Pathways to Care. Photo courtesy of PTC facebook page.
JHAMESHA MILORD ASHFORD – OTTAWA • ON | 04-12-2020
A lack of mental health resources for Black children and youth led the Black Health Alliance (BHA) to create “Pathways to Care,” a project that is working to improve the current system of services available to Black children and youth in Ontario.
Pathways to Care is a five year project that started in 2015 after the BHA started engaging and brainstorming with many mental health professionals and community coalitions. During the community consultations, the BHA learned that there was a lack of culturally confident mental health supports for black children. The organization then partnered up with TAIBU Community Health Centre, Wellesley Institute, the Centre for Addictions and Mental Health (CAMH) and East Metro Youth Services and the project began formally in 2018.
Dr. Fathimah Jackson-Best, a public health researcher who specializes in mental health, is the project manager with a team of four.
The Pathways to Care team is currently working on two pieces of research and conducting focus groups with schools, community providers, caregivers and black youth. There’s also a social network analysis survey going on, aimed at questioning mental health service providers that are employed in different districts and school boards.
Melissa Booker, the research administrative coordinator for the project, said the main deliverable of the project is to develop a strategic framework for organizations to use along with a treatment protocol.
“So they have a document that explains the correct conduct and procedures, if you will when dealing with black children,” she said.
Booker reiterated that the primary goal is to improve mental health care and addiction services for Black children and youth. The Pathways to Care team is working towards the goal by first conducting research and organizing community engagement activities (like webinars, workshops, etc.) on different mental health topics made for Black communities.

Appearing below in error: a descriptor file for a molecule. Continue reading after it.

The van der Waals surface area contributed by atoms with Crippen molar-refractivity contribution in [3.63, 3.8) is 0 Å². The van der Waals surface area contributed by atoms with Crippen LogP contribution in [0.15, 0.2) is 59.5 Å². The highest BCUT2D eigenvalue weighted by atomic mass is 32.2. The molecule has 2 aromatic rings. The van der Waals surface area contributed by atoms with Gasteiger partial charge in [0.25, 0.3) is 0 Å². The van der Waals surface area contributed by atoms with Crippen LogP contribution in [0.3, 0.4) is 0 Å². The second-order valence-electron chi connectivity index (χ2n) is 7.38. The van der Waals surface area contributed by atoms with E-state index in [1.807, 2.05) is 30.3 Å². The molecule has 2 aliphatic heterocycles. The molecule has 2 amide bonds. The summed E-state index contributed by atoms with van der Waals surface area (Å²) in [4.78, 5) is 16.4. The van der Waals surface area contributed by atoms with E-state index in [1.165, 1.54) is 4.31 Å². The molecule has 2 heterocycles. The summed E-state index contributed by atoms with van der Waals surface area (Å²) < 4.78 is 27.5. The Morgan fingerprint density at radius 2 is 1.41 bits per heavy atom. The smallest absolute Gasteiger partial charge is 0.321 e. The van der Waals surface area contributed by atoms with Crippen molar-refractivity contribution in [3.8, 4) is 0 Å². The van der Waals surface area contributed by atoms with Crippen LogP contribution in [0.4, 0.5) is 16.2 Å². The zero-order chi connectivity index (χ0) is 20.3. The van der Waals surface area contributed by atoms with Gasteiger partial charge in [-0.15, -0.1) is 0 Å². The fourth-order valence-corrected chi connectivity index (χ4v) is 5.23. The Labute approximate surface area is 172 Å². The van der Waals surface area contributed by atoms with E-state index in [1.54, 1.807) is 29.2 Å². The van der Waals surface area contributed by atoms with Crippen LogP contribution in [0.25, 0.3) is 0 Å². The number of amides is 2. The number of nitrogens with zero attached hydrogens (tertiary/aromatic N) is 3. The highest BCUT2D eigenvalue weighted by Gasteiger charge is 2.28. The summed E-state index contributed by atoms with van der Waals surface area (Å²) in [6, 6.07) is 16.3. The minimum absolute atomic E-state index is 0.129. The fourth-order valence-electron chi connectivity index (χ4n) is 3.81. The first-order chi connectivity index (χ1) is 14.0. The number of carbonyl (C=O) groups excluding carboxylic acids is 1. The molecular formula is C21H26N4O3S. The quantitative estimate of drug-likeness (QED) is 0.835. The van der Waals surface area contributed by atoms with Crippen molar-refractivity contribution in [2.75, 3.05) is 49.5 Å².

The team believes there are gaps in the health care system that need to be addressed including any wait times, financial barriers and geographic barriers. Booker said that many Black youth have mentioned that their experiences of racism and discrimination by health care providers have been really stressful for them. They said that by having mental health providers who look like them, and better represent their communities, it would make a great impact.
“…Putting more counselors in schools, I think we really need to kind of involve everybody, black and white and different types of organizations need to make this a priority and kind of learn about anti-Black racism, for sure that’ll help,” Booker said.
The Pathways to Care project wants to increase and improve access to mental healthcare for Black children, youth and their families who live in six key regions in Southern Ontario: Ottawa, Toronto, Windsor, London, Hamilton and Kitchener-Waterloo. Once they’re finished collecting and analyzing data from those target cities, and depending on their program evaluation, expanding nationwide may be in the works for the research.
Booker said there needs to be a heavy system level approach — including municipal, provincial and federal levels — for the mental health system to address the needs of Black Canadians but that the project is a start for youth and children in Ontario.
Here is Melissa Booker, speaking with CHUO: